Persistent ocean winds throughout most of July are helping ocean anglers limp into August with their "big three" summer seasons intact along the Oregon coast.

Persistent ocean winds throughout most of July are helping ocean anglers limp into August with their "big three" summer seasons intact along the Oregon coast.

The recreational seasons on bottomfish and fin-clipped coho salmon, as well as the all-depth recreational season on halibut, all appear to have enough room left on their quotas to roll over into August, making for good fishing opportunities for those who scheduled vacations on the back end of summer.

"The numbers look like they're going to keep anglers on the ocean," says Brandon Ford, from the Oregon Department of Fish and Wildlife's marine program in Newport.

Few ocean anglers expected the fin-clipped coho season south of Cape Falcon to be open this deep into July, let alone into August. The fishery began June 22 with only a 9,000-fish quota for what amounts to almost the entire Oregon coast. But as of July 20, the catch was estimated at 3,188 fish, or 35.4 percent of the quota, Ford says.

Similarly, 71,380 pounds remain from the spring halibut quota of 159,577 pounds, with the final three days of the spring all-depth season beginning today. Whatever remains in that quota after this weekend's fishing will roll into the summer all-depth season, which begins Aug. 1 and will run every other Friday through Sunday until Oregon's all-depth recreational quota of 212,769 pounds is achieved, Ford says.

Black and blue rockfish catches, which had been on a lightning-fast pace toward the state-imposed quotas for this year, likewise have slowed.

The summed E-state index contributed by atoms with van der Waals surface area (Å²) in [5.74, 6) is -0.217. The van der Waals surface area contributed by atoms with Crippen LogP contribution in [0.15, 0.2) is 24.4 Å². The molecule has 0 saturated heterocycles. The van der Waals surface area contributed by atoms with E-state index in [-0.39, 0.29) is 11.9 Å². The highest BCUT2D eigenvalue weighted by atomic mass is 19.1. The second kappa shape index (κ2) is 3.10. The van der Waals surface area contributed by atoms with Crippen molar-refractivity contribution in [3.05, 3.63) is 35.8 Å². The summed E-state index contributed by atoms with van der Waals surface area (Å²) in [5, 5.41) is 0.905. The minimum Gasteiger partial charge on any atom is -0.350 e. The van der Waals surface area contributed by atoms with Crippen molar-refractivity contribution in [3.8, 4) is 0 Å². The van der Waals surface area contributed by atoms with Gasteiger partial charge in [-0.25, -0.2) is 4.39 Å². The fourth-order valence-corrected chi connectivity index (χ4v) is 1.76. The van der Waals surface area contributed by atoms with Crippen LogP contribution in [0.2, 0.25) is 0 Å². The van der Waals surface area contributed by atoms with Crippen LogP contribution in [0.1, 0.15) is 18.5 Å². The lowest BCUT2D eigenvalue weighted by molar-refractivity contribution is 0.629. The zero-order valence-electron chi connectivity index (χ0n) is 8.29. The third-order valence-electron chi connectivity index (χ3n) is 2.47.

The marine aggregate limit was dropped from six fish per day to five per day in hopes of squeezing through the summer, but the drop in fishable days along most of the coast likely means plenty of poundage left in the quotas to last through the summer.

Northwest winds have pounded coastal ports throughout the past two weeks, leaving Oregon's recreational fleet largely stuck in port.

"Those winds knocked people right off the ocean," Ford says.

Eastern Oregon trappers will see their bobcat limit cut from seven to five next season under a two-year package of regulations on furbearer hunting adopted Friday by the Oregon Fish and Wildlife Commission.

The drop was recommended by Oregon Department of Fish and Wildlife biologists as a conservation measure triggered by higher trapping pressure from a strong fur market, according to the agency.

The season dates and bag limits will remain the same for other furbearers, including red and gray foxes, marten, muskrat, mink, raccoon and river otter.

Year-round trapping seasons will remain for uncontrolled and non-native animals such as badgers, coyotes, nutria, possums, porcupines, weasels and skunks. Trapping for rare furbearers such as wolverines, fishers, ringtail, kit foxes and sea otters remains closed.

Last year, Oregon had 1,283 licensed trappers.

Reach reporter Mark Freeman at 776-4470, or e-mail mfreeman@mailtribune.com.